Health Risks Grow as Kids Born With HIV Age

About 10,000 Americans were infected at birth, and many are now young adults with medical issues, study finds

From the WebMD Archives

By Robert Preidt

HealthDay Reporter

FRIDAY, March 31, 2017 (HealthDay News) -- Teens and young adults who were infected with HIV near the time of birth are at increased risk for serious health problems and death, a new study finds.

"Despite being engaged in health care, the number of deaths among youth born with HIV in the U.S. is 6 to 12 times higher than for youth without HIV of the same age, sex and race," said study leader Dr. Anne Neilan. She is an infectious disease fellow at Massachusetts General Hospital in Boston.

Neilan and her hospital colleagues analyzed 2007-2015 data from more than 1,400 young Americans who were infected with HIV -- the virus that causes AIDS -- when they were born.

Those between the ages of 13 and 30 were more likely to have what doctors call poor HIV control. That means they had higher levels of the virus and lower levels of the immune cells that HIV targets. They also were more likely to have AIDS-related illnesses and die.

Of those between 18 and 30 years of age, 35 percent had poor HIV control. That makes them more likely to become resistant to some HIV medications and transmit HIV to others.

"Adolescents infected with HIV -- either at birth or later in life -- experience poorer health outcomes compared to adults with HIV in nearly every respect," Neilan said in a hospital news release. "The good news is that among those with good HIV control, serious health problems are rare."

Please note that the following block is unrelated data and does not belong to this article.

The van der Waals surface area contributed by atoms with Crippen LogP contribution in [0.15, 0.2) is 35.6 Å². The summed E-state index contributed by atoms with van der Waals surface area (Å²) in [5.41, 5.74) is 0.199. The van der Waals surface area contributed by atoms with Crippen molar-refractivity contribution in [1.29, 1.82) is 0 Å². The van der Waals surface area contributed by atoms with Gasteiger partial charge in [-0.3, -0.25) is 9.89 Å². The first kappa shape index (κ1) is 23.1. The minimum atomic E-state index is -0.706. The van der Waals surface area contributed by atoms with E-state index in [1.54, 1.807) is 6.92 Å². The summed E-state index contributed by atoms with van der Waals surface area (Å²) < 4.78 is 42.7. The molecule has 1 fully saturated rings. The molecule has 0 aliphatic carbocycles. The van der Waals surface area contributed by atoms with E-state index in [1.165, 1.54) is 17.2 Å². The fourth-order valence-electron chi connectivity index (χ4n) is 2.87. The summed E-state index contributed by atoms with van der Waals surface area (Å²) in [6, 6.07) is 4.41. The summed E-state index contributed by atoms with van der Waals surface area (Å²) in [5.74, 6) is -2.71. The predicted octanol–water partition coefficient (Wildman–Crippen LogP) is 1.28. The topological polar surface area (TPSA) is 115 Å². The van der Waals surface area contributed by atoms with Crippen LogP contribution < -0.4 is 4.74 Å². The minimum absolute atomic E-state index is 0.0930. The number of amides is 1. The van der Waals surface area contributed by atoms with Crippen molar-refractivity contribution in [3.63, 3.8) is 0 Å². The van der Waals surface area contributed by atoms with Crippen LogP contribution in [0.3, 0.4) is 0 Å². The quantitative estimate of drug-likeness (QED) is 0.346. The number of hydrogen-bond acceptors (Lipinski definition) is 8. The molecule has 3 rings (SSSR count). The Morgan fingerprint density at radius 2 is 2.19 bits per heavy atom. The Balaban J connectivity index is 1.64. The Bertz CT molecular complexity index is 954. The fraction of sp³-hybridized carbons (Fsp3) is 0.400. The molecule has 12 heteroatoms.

Along with HIV-related health issues, the most commonly reported problems among patients in the study were mental health disorders and nervous system development. Many women also had sexually transmitted diseases (STDs), possibly related to a weakened immune system.

"This may suggest a biological mechanism for increased STDs or may reflect that patients who have difficulty with their medications are also engaging in more frequent risky sexual behaviors," study senior author Dr. Andrea Ciaranello said in the news release. Ciaranello practices in the Division of Infectious Disease at Mass General.

The study was published online March 27 in the journal JAMA Pediatrics.

About 10,000 young people in the United States were infected with HIV at birth, and most are now over age 18. Due to the use of antiretroviral therapy, fewer than 200 U.S. babies a year are born with HIV now, the researchers said.

But better care is needed for young people who have HIV, Neilan said. "That might include youth-friendly services that consider the substantial stigma many of these patients face, novel approaches to antiretroviral therapy delivery, and improving support for youth transitioning from pediatric to adult health care providers," she said.